Casting a light on LEDs

IECQ provides solution for certification of LED-based lighting sources

By Claire Marchand

From indicator lamps on electronic devices or numeric readouts on digital clocks to their current use in a wide variety of lighting solutions, LEDs (light-emitting diodes) have come a long way in a few decades. They are now replacing incandescent or CFL (compact fluorescent lamp) light bulbs in domestic, residential, commercial and industrial applications.

LED module (Photo: Samsung) LED module (Photo: Samsung)

More popular than ever

LEDs have many advantages over incandescent or CFL light sources: lower energy consumption, longer lifetime, robustness (reduced cost of maintenance and replacement), smaller size and faster switching. They are also easy to control.

Aviation/airport and urban lighting, automotive headlamps, advertising, traffic signals, camera flashes and shopping malls are ever more reliant on LED lighting sources. Because initially they were expensive to produce, they found their market mainly in commercial use. Improved technologies and economies of scale have brought prices down, and made the devices increasingly attractive to domestic consumers.

Mass production must not affect quality adversely

The ever growing demand for LED lighting solutions carries with it a potential pitfall: the risk of sub-quality products flooding the market. While it is tempting for manufacturers to roll out their products as fast as possible, thus securing a share of the global market for themselves, this must not be done at the expense of quality and reliability. Whether or not they are mass-produced, all electronic components, parts, modules and assemblies that make up LED lighting solutions must work together in the best possible way. One faulty component can result in poor performance or, even worse, in the overall failure of the LED lighting system.

Standards, specifications...

There are standards, IEC International Standards in particular, which address safety requirements, including interoperability. However, manufacturers of components and assemblies need to deal with issues that are much broader than those covered by these International Standards when controlling their manufacturing processes.

...testing and certification

Through its AC (Approved Component) Scheme, IECQ (IEC Quality Assessment System for Electronic Components) has put forward its "LED initiative", intended to provide manufacturers, suppliers and buyers with the confidence that the products they sell or purchase have been independently verified and meet all requirements and specifications.

The IECQ AC Scheme, already in place and widely used by industry, can easily be applied to certify the manufacturers and suppliers of electronic components and assemblies that are part of the production of LED packages, lamps, luminaires and associated LED ballasts/drivers.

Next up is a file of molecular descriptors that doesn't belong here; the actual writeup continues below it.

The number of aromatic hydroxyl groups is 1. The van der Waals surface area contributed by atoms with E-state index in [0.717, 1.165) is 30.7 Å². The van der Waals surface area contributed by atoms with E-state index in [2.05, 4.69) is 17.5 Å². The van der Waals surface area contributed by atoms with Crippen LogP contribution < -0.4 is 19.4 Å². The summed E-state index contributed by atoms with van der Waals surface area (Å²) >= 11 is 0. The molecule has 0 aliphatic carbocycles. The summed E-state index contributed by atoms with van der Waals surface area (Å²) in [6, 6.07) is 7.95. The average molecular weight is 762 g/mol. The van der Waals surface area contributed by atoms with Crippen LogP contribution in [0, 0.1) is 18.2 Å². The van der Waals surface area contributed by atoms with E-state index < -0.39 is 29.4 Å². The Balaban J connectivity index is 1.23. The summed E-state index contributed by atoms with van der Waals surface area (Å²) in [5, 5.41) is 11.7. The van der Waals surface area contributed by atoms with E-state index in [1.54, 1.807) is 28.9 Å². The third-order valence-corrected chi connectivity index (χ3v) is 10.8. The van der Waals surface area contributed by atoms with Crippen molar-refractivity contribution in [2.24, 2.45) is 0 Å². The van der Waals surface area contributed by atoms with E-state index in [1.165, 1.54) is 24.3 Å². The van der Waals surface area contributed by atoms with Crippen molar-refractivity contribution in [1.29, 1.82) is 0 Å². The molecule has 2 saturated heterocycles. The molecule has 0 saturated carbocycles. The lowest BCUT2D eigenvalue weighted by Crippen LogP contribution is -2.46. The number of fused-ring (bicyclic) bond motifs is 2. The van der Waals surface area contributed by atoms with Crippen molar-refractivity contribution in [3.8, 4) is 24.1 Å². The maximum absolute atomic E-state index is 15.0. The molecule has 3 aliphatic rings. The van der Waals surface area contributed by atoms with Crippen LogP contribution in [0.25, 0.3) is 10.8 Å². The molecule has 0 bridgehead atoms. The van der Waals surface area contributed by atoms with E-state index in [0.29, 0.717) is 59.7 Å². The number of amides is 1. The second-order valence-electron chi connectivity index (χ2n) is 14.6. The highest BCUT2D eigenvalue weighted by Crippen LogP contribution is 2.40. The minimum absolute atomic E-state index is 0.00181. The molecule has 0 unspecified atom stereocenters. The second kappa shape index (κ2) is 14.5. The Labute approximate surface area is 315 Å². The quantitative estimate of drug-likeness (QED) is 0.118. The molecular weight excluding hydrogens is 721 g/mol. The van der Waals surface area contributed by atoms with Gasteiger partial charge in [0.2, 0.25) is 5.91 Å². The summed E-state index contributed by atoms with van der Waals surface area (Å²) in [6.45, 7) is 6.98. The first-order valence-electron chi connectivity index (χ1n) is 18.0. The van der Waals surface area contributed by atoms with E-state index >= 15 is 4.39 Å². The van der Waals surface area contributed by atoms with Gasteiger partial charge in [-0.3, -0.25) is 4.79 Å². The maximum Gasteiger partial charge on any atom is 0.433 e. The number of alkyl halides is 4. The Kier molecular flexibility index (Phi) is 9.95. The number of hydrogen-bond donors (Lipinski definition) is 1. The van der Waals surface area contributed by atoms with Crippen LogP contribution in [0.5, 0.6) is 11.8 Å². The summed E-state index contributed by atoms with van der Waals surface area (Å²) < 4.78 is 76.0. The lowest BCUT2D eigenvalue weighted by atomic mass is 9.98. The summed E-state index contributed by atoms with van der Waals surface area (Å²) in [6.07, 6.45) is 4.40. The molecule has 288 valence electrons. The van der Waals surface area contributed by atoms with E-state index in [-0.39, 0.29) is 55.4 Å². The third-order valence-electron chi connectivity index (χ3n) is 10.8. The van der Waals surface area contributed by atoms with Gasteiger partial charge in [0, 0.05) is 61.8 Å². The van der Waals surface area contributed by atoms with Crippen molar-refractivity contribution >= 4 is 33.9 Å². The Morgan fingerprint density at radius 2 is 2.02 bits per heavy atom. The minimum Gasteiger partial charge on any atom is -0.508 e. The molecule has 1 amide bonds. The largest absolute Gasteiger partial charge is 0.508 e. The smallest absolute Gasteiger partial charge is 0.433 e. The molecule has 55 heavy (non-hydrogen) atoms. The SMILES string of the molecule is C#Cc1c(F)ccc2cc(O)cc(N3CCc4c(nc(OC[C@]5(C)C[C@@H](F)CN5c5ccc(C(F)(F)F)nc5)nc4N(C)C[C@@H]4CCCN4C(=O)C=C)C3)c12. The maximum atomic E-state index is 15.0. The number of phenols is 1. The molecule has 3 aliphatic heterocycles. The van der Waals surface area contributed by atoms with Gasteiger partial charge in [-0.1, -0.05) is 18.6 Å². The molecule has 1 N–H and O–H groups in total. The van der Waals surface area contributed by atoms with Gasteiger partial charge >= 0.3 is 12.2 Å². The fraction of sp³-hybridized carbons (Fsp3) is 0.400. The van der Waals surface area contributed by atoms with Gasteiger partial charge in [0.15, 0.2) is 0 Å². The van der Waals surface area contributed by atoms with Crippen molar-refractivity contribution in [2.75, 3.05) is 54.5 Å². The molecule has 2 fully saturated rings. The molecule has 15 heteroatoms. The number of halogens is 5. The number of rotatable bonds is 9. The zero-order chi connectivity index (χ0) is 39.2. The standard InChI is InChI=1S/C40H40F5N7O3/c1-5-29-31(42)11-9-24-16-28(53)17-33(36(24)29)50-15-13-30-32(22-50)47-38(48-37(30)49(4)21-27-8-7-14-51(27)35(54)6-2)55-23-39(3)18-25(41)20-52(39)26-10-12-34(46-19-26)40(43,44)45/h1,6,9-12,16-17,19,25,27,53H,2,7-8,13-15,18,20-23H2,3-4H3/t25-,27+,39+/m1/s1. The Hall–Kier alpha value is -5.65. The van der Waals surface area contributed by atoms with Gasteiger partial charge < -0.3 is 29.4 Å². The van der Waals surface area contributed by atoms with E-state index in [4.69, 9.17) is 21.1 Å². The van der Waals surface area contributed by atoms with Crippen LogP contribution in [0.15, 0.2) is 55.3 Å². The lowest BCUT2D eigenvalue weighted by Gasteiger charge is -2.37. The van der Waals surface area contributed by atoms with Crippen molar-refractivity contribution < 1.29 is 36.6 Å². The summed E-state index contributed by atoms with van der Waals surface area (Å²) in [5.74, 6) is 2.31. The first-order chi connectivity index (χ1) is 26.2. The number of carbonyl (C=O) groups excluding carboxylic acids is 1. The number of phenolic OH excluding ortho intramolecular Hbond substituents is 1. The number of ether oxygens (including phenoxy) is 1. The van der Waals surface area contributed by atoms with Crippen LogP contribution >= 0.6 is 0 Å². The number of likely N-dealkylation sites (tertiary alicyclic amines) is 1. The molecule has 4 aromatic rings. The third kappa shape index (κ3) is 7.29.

The IECQ AC Scheme provides the assurance that the requirements stipulated in safety and interoperability standards, and in industry specifications, are met. It also ensures that specific performance and environmental criteria associated with the components are satisfied, and takes care of material and component traceability. Moreover the Scheme makes sure the initial qualification of designs and any controls for subsequent design, manufacturing, process, material and supply chain changes are in place. Last but not least, it provides a constant checking and testing of production samples.

The IECQ AC Scheme is a powerful supply-chain management tool both for OEMs (original equipment manufacturers) and component and module suppliers.

A win-win situation

Suppliers benefit from the on-going assessment conducted by IECQ, as opposed to undergoing multiple assessments and having differing criteria set by each of their OEM customers. The structured approach offered by IECQ allows for increased efficiency and substantial cost savings by eliminating sub-standard items during production.

As for OEMs, they know they can trust their IECQ-certified suppliers to provide them with high-quality components, thus removing the need for monitoring and controlling the supply chain from A to Z. Ultimately, this helps them protect the reputation of their brand on the market.

Cooperation between IEC CA Systems

Another 'first' for IEC CA (Conformity Assessment) Systems is that, while the IECQ AC Scheme covers the quality and reliability of electronic components, parts, modules and assemblies, other aspects of LED lighting fall under the responsibility of another IEC CA System, IECEE (IEC System of Conformity Assessment Schemes for Electrotechnical Equipment and Components). The IECEE CB Scheme addresses performance and safety issues for a wide variety of lighting products and their accessories, including LEDs.

This collaborative approach is expected to develop further as many industry sectors increasingly seek complete solutions to their compliance needs.

LED module (Photo: Samsung) LED module (Photo: Samsung)
COB (chip on board) COB (chip on board
Colourful LED-lit trees Colourful LED-lit trees